With a vast amount of manufacturers out in the technology landscape, making your next IT equipment purchase can sometimes feel daunting. Even if you have a preferred manufacturer the vast options available can be double digits. For most purchasers the subtle differences between models can quickly be lost until one of them rears its ugly head for a downed or disabled computer.
Companies still offer traditional lines aimed at the consumer and others aimed at a business. Understanding the differences and why companies like Chess offer business lines can be very important to the bottom line. Port options, maintainability, warranty and ease of repair are only some of the minute differences that can separate a consumer model from a business model.
Which warranty would you prefer: 1 year return to depot or 3 year onsite? Two models being equal can typically have a few dollar price difference and this option is one of the main culprits. Be careful about trying to find the absolute lowest price because two years of additional warranty on a business machine can be critical for an office with no IT budget. Consumer grade machines are built with parts and designs to minimize footprint and highlight look and feel but this is often at the expense of key component reliability.
Hex screws or phillip’s screws? Another interesting side effect of the model differences is that by building to minimize weight and maximize look and feel, manufacturers need to forgo maintenance and onsite repair concerns. If you expect your IT department or IT provider to perform hardware repairs of equipment, consumer grade equipment can take longer to repair and require special tools because of the design characteristics of the packaging. You might save 10 dollars on a machine now but if one year or 2 from now the repair takes twice as long, your gamble on total cost of ownership has lost out.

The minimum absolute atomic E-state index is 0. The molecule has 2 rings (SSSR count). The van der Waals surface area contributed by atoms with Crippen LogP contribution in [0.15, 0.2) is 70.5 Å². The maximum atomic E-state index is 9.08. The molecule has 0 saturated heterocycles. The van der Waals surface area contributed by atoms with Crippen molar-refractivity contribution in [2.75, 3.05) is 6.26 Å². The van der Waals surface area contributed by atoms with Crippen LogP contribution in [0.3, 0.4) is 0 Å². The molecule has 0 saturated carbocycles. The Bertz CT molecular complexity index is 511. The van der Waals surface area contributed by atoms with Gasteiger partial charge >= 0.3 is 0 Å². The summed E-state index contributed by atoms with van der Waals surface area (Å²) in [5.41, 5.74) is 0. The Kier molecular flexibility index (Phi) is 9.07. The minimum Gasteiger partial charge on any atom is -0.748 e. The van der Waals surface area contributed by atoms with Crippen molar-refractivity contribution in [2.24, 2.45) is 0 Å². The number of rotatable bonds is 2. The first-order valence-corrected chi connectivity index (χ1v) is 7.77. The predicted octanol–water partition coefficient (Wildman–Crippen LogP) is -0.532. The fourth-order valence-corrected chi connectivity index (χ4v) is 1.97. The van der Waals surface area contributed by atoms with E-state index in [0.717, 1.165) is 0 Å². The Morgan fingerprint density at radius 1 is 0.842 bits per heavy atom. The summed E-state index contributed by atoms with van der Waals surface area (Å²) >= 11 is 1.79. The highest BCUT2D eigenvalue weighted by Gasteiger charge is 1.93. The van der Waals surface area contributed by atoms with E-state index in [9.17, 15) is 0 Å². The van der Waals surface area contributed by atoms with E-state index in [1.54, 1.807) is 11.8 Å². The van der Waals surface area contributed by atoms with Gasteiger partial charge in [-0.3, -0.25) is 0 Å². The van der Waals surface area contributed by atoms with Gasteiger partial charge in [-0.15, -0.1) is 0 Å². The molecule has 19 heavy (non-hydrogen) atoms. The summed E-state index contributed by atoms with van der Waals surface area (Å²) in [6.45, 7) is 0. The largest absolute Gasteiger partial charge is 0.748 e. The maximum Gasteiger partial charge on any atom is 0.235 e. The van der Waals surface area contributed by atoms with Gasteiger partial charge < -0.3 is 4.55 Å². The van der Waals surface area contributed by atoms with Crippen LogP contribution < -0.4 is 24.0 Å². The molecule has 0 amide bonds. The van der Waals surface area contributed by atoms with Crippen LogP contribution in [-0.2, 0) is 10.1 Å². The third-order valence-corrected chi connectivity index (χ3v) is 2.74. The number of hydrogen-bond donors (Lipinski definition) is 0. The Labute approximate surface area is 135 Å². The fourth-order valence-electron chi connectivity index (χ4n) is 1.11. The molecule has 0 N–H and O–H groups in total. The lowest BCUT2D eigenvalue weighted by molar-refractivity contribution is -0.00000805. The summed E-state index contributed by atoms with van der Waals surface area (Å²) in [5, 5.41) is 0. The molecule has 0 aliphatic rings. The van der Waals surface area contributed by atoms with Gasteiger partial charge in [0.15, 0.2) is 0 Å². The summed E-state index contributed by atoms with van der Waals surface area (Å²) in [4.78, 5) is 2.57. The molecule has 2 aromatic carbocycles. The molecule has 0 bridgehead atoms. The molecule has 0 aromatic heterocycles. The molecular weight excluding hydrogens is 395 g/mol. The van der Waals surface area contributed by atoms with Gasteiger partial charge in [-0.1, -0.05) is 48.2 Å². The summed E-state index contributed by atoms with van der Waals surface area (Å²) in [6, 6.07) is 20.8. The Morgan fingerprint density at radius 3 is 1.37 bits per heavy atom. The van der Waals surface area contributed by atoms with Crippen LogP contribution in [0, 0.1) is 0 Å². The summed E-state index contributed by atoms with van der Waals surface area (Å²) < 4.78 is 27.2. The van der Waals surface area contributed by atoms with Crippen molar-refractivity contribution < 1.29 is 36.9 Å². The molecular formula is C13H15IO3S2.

Consider two user stories that track very nicely along the consumer verse business grade topic. I worked with a customer some time ago that was looking to replace their small fleet of computers (around 25 workstations). After discussing options and working with the customer, we narrowed in on a model that would fit perfectly in their environment. However, the customer found they could purchase an “identical model” from the manufacturer directly for ten dollars less per machine. An initial savings of two hundred and fifty dollars. Four of the units were dead on arrival which had to be processed by the customer (and not by us) costing time and money. Several of the units had hardware issues about 14 months in.
The key here is that the units had hardware issues 14 months into a 12 month warranty period. Their ten dollars savings per machine was in part because the warranty difference was 1 year instead of 3. Many of hundreds of dollars later the customer’s units were back operating but any cost savings had long since vanished.
We had a second customer who felt a Sam’s Club purchase was a much better deal (50 dollars or so) than a model we suggested. However, the unit the customer purchased did not have Windows professional edition, ergo no domain joining. Instead of paying 75 dollars to have it upgraded, the customer promptly returned the workstation and purchased a different one…with still the home version of windows. This machine the customer choose to pay the upgrade fee to Windows. Their initial 50 dollar savings probably cost around 600 dollars.
The value of these two stories is in understanding that there are important key differences in equipment models that your IT department or your IT provider may understand and if allowed will help you navigate.